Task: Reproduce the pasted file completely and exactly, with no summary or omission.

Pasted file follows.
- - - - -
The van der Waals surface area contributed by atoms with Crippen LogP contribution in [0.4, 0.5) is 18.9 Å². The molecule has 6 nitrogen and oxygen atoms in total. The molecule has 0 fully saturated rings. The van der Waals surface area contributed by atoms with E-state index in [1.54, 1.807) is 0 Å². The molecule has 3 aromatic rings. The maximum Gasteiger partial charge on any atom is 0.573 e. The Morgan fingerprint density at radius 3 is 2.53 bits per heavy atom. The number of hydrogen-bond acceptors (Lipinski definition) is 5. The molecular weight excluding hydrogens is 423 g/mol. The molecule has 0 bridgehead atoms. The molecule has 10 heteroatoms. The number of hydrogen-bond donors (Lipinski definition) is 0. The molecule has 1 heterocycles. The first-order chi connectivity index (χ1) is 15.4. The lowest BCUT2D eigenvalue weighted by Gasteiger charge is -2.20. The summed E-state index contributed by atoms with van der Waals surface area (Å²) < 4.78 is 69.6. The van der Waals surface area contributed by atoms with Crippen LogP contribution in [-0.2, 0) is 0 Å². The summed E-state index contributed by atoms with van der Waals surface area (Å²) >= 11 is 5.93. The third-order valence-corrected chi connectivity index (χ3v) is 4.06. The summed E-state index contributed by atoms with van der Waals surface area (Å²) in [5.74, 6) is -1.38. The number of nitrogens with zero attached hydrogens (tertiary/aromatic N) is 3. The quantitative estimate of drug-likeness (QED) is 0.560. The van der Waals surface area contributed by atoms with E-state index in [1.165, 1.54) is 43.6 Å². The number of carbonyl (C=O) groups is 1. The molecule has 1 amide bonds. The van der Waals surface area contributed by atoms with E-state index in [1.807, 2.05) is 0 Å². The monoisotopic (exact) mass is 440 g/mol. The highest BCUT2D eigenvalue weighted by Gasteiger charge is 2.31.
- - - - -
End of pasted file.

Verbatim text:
The van der Waals surface area contributed by atoms with Crippen LogP contribution in [0.4, 0.5) is 18.9 Å². The molecule has 6 nitrogen and oxygen atoms in total. The molecule has 0 fully saturated rings. The van der Waals surface area contributed by atoms with E-state index in [1.54, 1.807) is 0 Å². The molecule has 3 aromatic rings. The maximum Gasteiger partial charge on any atom is 0.573 e. The Morgan fingerprint density at radius 3 is 2.53 bits per heavy atom. The number of hydrogen-bond acceptors (Lipinski definition) is 5. The molecular weight excluding hydrogens is 423 g/mol. The molecule has 0 bridgehead atoms. The molecule has 10 heteroatoms. The number of hydrogen-bond donors (Lipinski definition) is 0. The molecule has 1 heterocycles. The first-order chi connectivity index (χ1) is 15.4. The lowest BCUT2D eigenvalue weighted by Gasteiger charge is -2.20. The summed E-state index contributed by atoms with van der Waals surface area (Å²) < 4.78 is 69.6. The van der Waals surface area contributed by atoms with Crippen LogP contribution in [-0.2, 0) is 0 Å². The summed E-state index contributed by atoms with van der Waals surface area (Å²) >= 11 is 5.93. The third-order valence-corrected chi connectivity index (χ3v) is 4.06. The summed E-state index contributed by atoms with van der Waals surface area (Å²) in [5.74, 6) is -1.38. The number of nitrogens with zero attached hydrogens (tertiary/aromatic N) is 3. The quantitative estimate of drug-likeness (QED) is 0.560. The van der Waals surface area contributed by atoms with E-state index in [1.165, 1.54) is 43.6 Å². The number of carbonyl (C=O) groups is 1. The molecule has 1 amide bonds. The van der Waals surface area contributed by atoms with E-state index in [1.807, 2.05) is 0 Å². The monoisotopic (exact) mass is 440 g/mol. The highest BCUT2D eigenvalue weighted by Gasteiger charge is 2.31.